Los Angeles Times

Gen Z’s (mis)informatio­n platforms

- By Sam Wineburg and Nadav Ziv Sam Wineburg is a professor of education at Stanford University and founder of the Stanford History Education Group, where Nadav Ziv is a research associate.

OHow we can teach them to separate fact from fiction on TikTok and Instagram

n TikTok you’re liable to find restaurant recommenda­tions, lip-syncing snippets and false claims stating that COVID-19 vaccines contain aborted fetal tissue and that crisis actors faked the Uvalde school shooting. TikTok, along with Instagram, is where Gen Z searches for informatio­n and entertainm­ent. They often come up with a blurry mix between fact and fiction.

The internet is how Gen Z becomes informed — and too often misinforme­d — about the world. Nearly 40% of this generation, young people born between the late 1990s and early 2000s, prefers using TikTok and Instagram as their search engines, according to recently released internal data from Google.

These platforms showcase short videos, which is great for a new dance move or a fun meme. But they can be just as effective in spreading videos conveying misinforma­tion and conspiracy theories. Just because Gen Z grew up with social media doesn’t mean they know how to evaluate the informatio­n they find there.

Our educationa­l system has been slow to respond, often providing students with dated strategies for determinin­g online credibilit­y such as dwelling on a website’s “About” page or checking to see when the informatio­n was published or posted. Analog strategies like these are the equivalent of teaching 16-year-olds to drive a Tesla by giving them a manual for a horse-drawn carriage. Education must meet students where they’re at. Like it or not, that address is now on social media.

After we administer­ed a 2016 survey with colleagues at the Stanford History Education Group, we summarized students’ ability to separate digital fact from fiction in one word: “bleak.” In the intervenin­g years, fake news and misinforma­tion have dominated the national conversati­on. But awareness alone doesn’t solve the problem.

In a 2021 follow-up, our research group surveyed over 3,000 Gen Zers, asking them to evaluate a grainy video that claimed to provide evidence of U.S. voter fraud. The video was actually shot in Russia. Students could find this out by searching online for the words “Democrat 2016 voter fraud video,” which quickly brings up links to Snopes and the BBC debunking the claim. Yet the majority of those surveyed were duped, concluding that the video constitute­d “strong evidence” of American election tampering.

We can’t rely on social media platforms to solve the problem of misinforma­tion — they can’t even be trusted to police themselves. Analysis by the Institute for Strategic Dialogue found that 58% of TikTok videos relating to COVID vaccines lacked warning banners, despite the company’s commitment to flag vaccine-related content. Poor informatio­n always seems to find a way to slither through platform safeguards.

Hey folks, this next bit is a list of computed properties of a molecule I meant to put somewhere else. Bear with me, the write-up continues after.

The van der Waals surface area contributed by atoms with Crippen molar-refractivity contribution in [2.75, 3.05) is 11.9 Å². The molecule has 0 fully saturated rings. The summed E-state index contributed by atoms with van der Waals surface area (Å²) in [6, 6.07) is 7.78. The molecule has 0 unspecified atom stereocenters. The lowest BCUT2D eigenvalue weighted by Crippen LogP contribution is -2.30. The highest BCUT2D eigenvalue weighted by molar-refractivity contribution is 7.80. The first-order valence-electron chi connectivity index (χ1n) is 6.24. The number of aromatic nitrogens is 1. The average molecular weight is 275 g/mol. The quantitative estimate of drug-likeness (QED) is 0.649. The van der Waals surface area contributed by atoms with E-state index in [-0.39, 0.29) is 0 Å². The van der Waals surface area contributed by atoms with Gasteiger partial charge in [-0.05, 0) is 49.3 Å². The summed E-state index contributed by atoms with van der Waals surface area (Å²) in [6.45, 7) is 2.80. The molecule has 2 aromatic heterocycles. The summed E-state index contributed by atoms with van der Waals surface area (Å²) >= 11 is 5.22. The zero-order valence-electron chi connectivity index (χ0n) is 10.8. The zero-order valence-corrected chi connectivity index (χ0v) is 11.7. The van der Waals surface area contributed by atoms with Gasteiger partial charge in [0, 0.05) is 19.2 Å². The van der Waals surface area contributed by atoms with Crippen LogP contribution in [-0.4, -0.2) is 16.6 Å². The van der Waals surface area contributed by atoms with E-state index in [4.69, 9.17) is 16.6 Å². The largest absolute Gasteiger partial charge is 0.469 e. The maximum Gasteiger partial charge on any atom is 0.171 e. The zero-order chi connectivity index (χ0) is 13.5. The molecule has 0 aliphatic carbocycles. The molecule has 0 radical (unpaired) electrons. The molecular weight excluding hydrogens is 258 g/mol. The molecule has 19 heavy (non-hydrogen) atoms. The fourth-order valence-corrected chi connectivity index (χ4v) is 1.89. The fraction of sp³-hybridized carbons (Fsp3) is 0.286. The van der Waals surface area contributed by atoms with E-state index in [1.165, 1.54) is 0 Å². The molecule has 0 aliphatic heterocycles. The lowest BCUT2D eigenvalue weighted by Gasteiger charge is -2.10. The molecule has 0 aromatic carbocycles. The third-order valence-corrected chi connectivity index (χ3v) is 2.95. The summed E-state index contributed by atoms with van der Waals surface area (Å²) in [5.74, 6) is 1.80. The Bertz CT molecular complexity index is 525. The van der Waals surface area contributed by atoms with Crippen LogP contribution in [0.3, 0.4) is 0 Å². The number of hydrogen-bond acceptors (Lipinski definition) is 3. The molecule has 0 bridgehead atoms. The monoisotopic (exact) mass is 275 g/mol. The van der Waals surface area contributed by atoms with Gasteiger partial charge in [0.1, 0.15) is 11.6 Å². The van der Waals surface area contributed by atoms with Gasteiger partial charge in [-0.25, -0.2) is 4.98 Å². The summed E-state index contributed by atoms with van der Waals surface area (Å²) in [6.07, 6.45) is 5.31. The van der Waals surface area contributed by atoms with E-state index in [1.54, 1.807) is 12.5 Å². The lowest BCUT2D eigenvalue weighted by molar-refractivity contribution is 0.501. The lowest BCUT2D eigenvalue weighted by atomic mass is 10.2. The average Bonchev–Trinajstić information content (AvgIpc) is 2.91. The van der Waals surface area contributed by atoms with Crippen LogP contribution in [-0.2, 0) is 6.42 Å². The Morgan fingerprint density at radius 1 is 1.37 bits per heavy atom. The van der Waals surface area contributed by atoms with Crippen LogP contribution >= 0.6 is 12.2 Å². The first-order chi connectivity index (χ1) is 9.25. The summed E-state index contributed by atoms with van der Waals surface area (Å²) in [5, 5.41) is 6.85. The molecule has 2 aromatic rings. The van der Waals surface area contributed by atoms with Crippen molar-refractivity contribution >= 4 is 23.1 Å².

Media literacy that will empower younger generation­s needs to be more than an appendage to today’s school curricula. The California State Department of Education’s Civic Engagement Roadmap, for example, nods to “media literacy” as one of 10 “promising practices,” alongside “performanc­e assessment­s” and “service learning,” to prepare Gen Z to become “agents of positive change.”

The implementa­tion of guidelines like these, however, is left to the discretion of individual teachers who, already overworked, often pass the responsibi­lity on to others or dispense with it in a lesson or two. Teaching students to discern reliable informatio­n from inaccuraci­es or outright lies is too important to be left to individual discretion. In an informatio­n age, digital literacy should be the foundation to practicall­y everything schools teach.

We can’t stop Gen Z from relying on social media for informatio­n. Nor can we kid ourselves that a presentati­on by a teacher or the school librarian matches the scale of the misinforma­tion challenge. If we want to reach today’s youth, we must use the tools they can relate to — including TikTok videos — to teach the content we deem important. While doing so, we can sharpen students’ ability to identify misinforma­tion.

Math classes, for example, could be retooled to help students understand how algorithms curate the content they see on social media platforms. Teachers can make clear how TikTok and Instagram’s algorithms sacrifice credibilit­y in order to keep users’ eyeballs glued to the screen.

Economics courses can help students understand the platforms’ business models in our “attention economy,” and how profit motives align with the promotion of viral misinforma­tion.

English courses could illustrate how small variations in search terms generate different results. Search “vaccines” on TikTok and you’ll be directed to informatio­n from the World Health Organizati­on. Try “vaccines heavy metals” and you’ll find a slew of videos spouting spurious claims.

The transforma­tion of the curriculum must include all areas of study. It’s already happening in Illinois, where some innovative teachers are integratin­g digital literacy into core school subjects.

Today’s young people spend seven to eight hours a day online, somewhere around 3,000 hours a year. The challenge of identifyin­g online misinforma­tion will not be solved with any single strategy. It will take a curriculum overhaul to truly help Gen Z distinguis­h fact from fiction on the platforms where they spend their time.

Newspapers in English

Newspapers from United States